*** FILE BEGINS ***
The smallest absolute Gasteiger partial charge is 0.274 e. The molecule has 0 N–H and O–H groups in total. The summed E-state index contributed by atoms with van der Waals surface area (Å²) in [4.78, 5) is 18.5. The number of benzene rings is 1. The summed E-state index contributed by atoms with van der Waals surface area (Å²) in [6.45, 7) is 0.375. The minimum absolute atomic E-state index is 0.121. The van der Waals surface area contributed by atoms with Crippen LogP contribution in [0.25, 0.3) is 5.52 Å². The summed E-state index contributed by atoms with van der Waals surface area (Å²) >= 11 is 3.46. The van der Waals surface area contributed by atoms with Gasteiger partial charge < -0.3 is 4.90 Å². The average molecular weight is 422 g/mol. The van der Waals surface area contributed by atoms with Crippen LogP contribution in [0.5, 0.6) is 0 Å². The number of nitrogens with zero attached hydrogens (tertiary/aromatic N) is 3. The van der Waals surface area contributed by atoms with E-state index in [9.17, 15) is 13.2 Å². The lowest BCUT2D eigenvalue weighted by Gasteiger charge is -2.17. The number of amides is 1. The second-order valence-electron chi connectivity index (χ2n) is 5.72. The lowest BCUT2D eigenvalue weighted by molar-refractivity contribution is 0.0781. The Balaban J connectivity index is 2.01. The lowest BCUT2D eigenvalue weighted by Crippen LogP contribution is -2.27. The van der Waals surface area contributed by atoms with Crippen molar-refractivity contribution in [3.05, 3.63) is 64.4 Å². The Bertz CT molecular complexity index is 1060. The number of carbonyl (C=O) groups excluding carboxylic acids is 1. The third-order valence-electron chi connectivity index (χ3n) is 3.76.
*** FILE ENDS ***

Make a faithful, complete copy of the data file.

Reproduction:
The smallest absolute Gasteiger partial charge is 0.274 e. The molecule has 0 N–H and O–H groups in total. The summed E-state index contributed by atoms with van der Waals surface area (Å²) in [4.78, 5) is 18.5. The number of benzene rings is 1. The summed E-state index contributed by atoms with van der Waals surface area (Å²) in [6.45, 7) is 0.375. The minimum absolute atomic E-state index is 0.121. The van der Waals surface area contributed by atoms with Crippen LogP contribution in [0.25, 0.3) is 5.52 Å². The summed E-state index contributed by atoms with van der Waals surface area (Å²) >= 11 is 3.46. The van der Waals surface area contributed by atoms with Gasteiger partial charge < -0.3 is 4.90 Å². The average molecular weight is 422 g/mol. The van der Waals surface area contributed by atoms with Crippen LogP contribution in [0.5, 0.6) is 0 Å². The number of nitrogens with zero attached hydrogens (tertiary/aromatic N) is 3. The van der Waals surface area contributed by atoms with E-state index in [9.17, 15) is 13.2 Å². The lowest BCUT2D eigenvalue weighted by Gasteiger charge is -2.17. The number of amides is 1. The second-order valence-electron chi connectivity index (χ2n) is 5.72. The lowest BCUT2D eigenvalue weighted by molar-refractivity contribution is 0.0781. The Balaban J connectivity index is 2.01. The lowest BCUT2D eigenvalue weighted by Crippen LogP contribution is -2.27. The van der Waals surface area contributed by atoms with Crippen molar-refractivity contribution in [3.05, 3.63) is 64.4 Å². The Bertz CT molecular complexity index is 1060. The number of carbonyl (C=O) groups excluding carboxylic acids is 1. The third-order valence-electron chi connectivity index (χ3n) is 3.76.